The Archives of American Art has been awarded $100,000 by the Samuel H. Kress Foundation’s Digital Resources grant program to support a project to preserve, arrange and create Web-searchable online electronic finding aids for eleven archival collections that are central to provenance research for the history of art during World War II.
The Archives created detailed online finding aids for the historical records of Schaeffer Galleries and World House Galleries, as well as the personal archives of museum professionals, art historians and World War II Monuments Men S. Lane Faison, Walter Horn, Thomas Carr Howe, J.B. Neumann, Perry Townsend Rathbone, James J. Rorimer, George Leslie Stout and Otto Wittmann, substantially enhancing the amount of information that is currently available to researchers about the contents of these collections. Selected highlights from each of these collections will be digitized and made available online. In addition, the papers of New York City art dealer Victor Spark have been digitized in their entirety and made available on the Archives’ website.
This body of resources provides additional contextual online access via a dedicated webpage. These newly available World War II-era art provenance research resources are now easily accessible to millions of worldwide users who consult the Archives of American Art’s website. The webpage provides brief summary descriptions of each of the individual collections processed during the project with links to their respective online finding aids, as well as links to relevant oral history interviews and related collections at the Archives, such as the records of Perls Galleries and Jacques Seligmann & Co. The Archives worked with a renowned provenance scholar to write content for the webpage and provide scholarly insight to relevant collections among the Archives holdings that have proven to be critical for provenance research for US and international scholars.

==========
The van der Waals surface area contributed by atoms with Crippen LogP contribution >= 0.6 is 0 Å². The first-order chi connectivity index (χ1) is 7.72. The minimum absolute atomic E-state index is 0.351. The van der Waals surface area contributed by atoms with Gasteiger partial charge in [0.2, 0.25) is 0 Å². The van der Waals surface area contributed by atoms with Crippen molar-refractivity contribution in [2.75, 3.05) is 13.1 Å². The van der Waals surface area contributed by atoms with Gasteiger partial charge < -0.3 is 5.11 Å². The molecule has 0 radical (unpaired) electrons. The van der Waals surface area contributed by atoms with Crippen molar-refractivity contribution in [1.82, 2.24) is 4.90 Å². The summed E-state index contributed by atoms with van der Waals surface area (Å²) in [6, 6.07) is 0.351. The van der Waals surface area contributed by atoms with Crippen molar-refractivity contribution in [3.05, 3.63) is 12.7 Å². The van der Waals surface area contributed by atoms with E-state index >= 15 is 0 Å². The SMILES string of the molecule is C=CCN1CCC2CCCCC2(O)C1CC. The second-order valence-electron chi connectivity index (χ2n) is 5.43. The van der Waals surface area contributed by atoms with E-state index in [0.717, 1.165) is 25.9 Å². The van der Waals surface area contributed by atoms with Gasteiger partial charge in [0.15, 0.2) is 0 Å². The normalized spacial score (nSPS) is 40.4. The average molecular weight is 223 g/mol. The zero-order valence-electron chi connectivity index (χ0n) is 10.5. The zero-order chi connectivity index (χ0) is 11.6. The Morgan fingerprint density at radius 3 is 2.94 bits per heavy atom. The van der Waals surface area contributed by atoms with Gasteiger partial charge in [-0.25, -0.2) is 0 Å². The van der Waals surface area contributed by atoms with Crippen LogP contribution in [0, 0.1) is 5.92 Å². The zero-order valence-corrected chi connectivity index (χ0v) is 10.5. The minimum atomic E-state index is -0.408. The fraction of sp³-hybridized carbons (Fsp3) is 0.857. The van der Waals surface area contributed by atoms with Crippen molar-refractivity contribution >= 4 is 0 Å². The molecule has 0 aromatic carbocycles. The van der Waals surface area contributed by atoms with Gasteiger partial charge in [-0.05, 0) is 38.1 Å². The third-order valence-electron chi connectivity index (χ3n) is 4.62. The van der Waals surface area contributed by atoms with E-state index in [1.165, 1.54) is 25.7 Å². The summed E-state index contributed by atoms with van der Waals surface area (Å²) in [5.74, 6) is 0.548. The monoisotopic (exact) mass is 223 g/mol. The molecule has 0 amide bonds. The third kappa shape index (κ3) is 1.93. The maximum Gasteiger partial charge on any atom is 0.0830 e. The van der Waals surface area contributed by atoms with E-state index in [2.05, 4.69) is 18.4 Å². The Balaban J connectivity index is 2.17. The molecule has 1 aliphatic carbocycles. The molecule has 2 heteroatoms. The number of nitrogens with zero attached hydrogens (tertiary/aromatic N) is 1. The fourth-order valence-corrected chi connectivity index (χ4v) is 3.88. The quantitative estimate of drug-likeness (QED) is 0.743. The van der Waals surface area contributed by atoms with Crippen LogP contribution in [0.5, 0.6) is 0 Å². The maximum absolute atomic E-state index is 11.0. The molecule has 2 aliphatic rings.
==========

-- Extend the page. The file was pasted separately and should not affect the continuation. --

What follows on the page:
This project also complements the Smithsonian Institution’s on-going Provenance Research Initiative and website which also offers many new on-line resources, including a comprehensive workbook, “Guidelines and Procedures for World War II Provenance Issues.” This project builds on the tremendous international exchange and successful outcomes engendered by the “New Era of Collaboration and Digitized Resources: World War II Provenance Research Seminar,” held in Washington, D.C. in May 2011, which was collaboratively organized by several national repositories and organizations with generous support by the Samuel H. Kress Foundation. The seminar presented new resources and strategies for provenance research, emphasized current international collaborative projects and introduced newly accessible electronic tools.
A complementary exhibition Monuments Men: On the Frontline to Save Europe’s Art, 1942-1946, was on view in the Lawrence A. Fleischman Gallery, Washington, DC, February 7 to April 20, 2014.
The Archives of American Art’s “Monuments Men” Archival Collections